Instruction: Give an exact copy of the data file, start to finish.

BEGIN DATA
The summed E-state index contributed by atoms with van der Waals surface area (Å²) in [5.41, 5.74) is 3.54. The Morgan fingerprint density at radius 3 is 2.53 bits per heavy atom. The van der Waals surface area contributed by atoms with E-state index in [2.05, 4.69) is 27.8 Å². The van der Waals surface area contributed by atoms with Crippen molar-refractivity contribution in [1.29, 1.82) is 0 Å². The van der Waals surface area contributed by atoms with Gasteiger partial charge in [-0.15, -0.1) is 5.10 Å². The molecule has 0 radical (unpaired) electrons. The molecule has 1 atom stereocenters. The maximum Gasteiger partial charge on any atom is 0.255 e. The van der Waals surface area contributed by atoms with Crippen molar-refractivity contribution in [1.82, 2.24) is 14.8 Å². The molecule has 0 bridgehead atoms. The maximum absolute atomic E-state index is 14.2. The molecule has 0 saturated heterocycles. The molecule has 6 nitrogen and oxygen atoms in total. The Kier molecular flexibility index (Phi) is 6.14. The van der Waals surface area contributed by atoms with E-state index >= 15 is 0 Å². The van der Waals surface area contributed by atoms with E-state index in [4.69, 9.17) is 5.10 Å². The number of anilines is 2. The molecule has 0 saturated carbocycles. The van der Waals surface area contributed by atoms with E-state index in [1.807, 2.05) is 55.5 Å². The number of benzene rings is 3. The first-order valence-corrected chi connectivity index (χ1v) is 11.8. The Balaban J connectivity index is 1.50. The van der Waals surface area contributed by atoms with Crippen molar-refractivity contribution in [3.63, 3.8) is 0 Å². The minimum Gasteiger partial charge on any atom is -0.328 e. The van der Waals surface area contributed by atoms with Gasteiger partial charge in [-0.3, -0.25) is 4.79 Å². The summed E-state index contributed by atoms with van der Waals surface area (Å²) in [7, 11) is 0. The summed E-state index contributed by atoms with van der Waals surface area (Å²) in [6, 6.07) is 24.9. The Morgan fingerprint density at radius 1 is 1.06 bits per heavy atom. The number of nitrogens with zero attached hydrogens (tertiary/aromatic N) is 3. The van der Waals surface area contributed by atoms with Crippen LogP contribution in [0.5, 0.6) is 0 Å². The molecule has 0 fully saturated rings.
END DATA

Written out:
The summed E-state index contributed by atoms with van der Waals surface area (Å²) in [5.41, 5.74) is 3.54. The Morgan fingerprint density at radius 3 is 2.53 bits per heavy atom. The van der Waals surface area contributed by atoms with E-state index in [2.05, 4.69) is 27.8 Å². The van der Waals surface area contributed by atoms with Crippen molar-refractivity contribution in [1.29, 1.82) is 0 Å². The van der Waals surface area contributed by atoms with Gasteiger partial charge in [-0.15, -0.1) is 5.10 Å². The molecule has 0 radical (unpaired) electrons. The molecule has 1 atom stereocenters. The maximum Gasteiger partial charge on any atom is 0.255 e. The van der Waals surface area contributed by atoms with Crippen molar-refractivity contribution in [1.82, 2.24) is 14.8 Å². The molecule has 0 bridgehead atoms. The maximum absolute atomic E-state index is 14.2. The molecule has 0 saturated heterocycles. The molecule has 6 nitrogen and oxygen atoms in total. The Kier molecular flexibility index (Phi) is 6.14. The van der Waals surface area contributed by atoms with E-state index >= 15 is 0 Å². The van der Waals surface area contributed by atoms with E-state index in [4.69, 9.17) is 5.10 Å². The number of anilines is 2. The molecule has 0 saturated carbocycles. The van der Waals surface area contributed by atoms with E-state index in [1.807, 2.05) is 55.5 Å². The number of benzene rings is 3. The first-order valence-corrected chi connectivity index (χ1v) is 11.8. The Balaban J connectivity index is 1.50. The van der Waals surface area contributed by atoms with Crippen molar-refractivity contribution in [3.63, 3.8) is 0 Å². The minimum Gasteiger partial charge on any atom is -0.328 e. The van der Waals surface area contributed by atoms with Gasteiger partial charge in [-0.3, -0.25) is 4.79 Å². The summed E-state index contributed by atoms with van der Waals surface area (Å²) in [7, 11) is 0. The summed E-state index contributed by atoms with van der Waals surface area (Å²) in [6, 6.07) is 24.9. The Morgan fingerprint density at radius 1 is 1.06 bits per heavy atom. The number of nitrogens with zero attached hydrogens (tertiary/aromatic N) is 3. The van der Waals surface area contributed by atoms with Crippen LogP contribution in [0.5, 0.6) is 0 Å². The molecule has 0 fully saturated rings.